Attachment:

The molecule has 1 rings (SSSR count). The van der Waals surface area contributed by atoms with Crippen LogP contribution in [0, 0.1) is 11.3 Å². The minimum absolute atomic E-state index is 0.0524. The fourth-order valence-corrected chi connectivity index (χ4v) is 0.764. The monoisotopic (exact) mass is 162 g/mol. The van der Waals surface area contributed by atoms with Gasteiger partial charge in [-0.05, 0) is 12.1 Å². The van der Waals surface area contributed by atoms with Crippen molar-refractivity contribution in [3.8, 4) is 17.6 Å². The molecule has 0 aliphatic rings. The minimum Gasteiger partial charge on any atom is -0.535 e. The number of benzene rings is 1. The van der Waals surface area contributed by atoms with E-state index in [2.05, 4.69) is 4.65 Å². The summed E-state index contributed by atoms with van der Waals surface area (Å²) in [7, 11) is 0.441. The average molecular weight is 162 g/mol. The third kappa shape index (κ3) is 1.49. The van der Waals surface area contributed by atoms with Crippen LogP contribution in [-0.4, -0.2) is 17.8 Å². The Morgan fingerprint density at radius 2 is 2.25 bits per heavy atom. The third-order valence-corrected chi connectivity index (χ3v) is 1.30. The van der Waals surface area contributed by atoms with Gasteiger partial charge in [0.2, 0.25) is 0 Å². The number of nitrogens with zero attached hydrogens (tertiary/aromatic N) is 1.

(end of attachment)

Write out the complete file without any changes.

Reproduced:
The molecule has 1 rings (SSSR count). The van der Waals surface area contributed by atoms with Crippen LogP contribution in [0, 0.1) is 11.3 Å². The minimum absolute atomic E-state index is 0.0524. The fourth-order valence-corrected chi connectivity index (χ4v) is 0.764. The monoisotopic (exact) mass is 162 g/mol. The van der Waals surface area contributed by atoms with Gasteiger partial charge in [-0.05, 0) is 12.1 Å². The van der Waals surface area contributed by atoms with Crippen molar-refractivity contribution in [3.8, 4) is 17.6 Å². The molecule has 0 aliphatic rings. The minimum Gasteiger partial charge on any atom is -0.535 e. The number of benzene rings is 1. The van der Waals surface area contributed by atoms with E-state index in [2.05, 4.69) is 4.65 Å². The summed E-state index contributed by atoms with van der Waals surface area (Å²) in [7, 11) is 0.441. The average molecular weight is 162 g/mol. The third kappa shape index (κ3) is 1.49. The van der Waals surface area contributed by atoms with Crippen LogP contribution in [-0.4, -0.2) is 17.8 Å². The Morgan fingerprint density at radius 2 is 2.25 bits per heavy atom. The third-order valence-corrected chi connectivity index (χ3v) is 1.30. The van der Waals surface area contributed by atoms with Gasteiger partial charge in [0.2, 0.25) is 0 Å². The number of nitrogens with zero attached hydrogens (tertiary/aromatic N) is 1.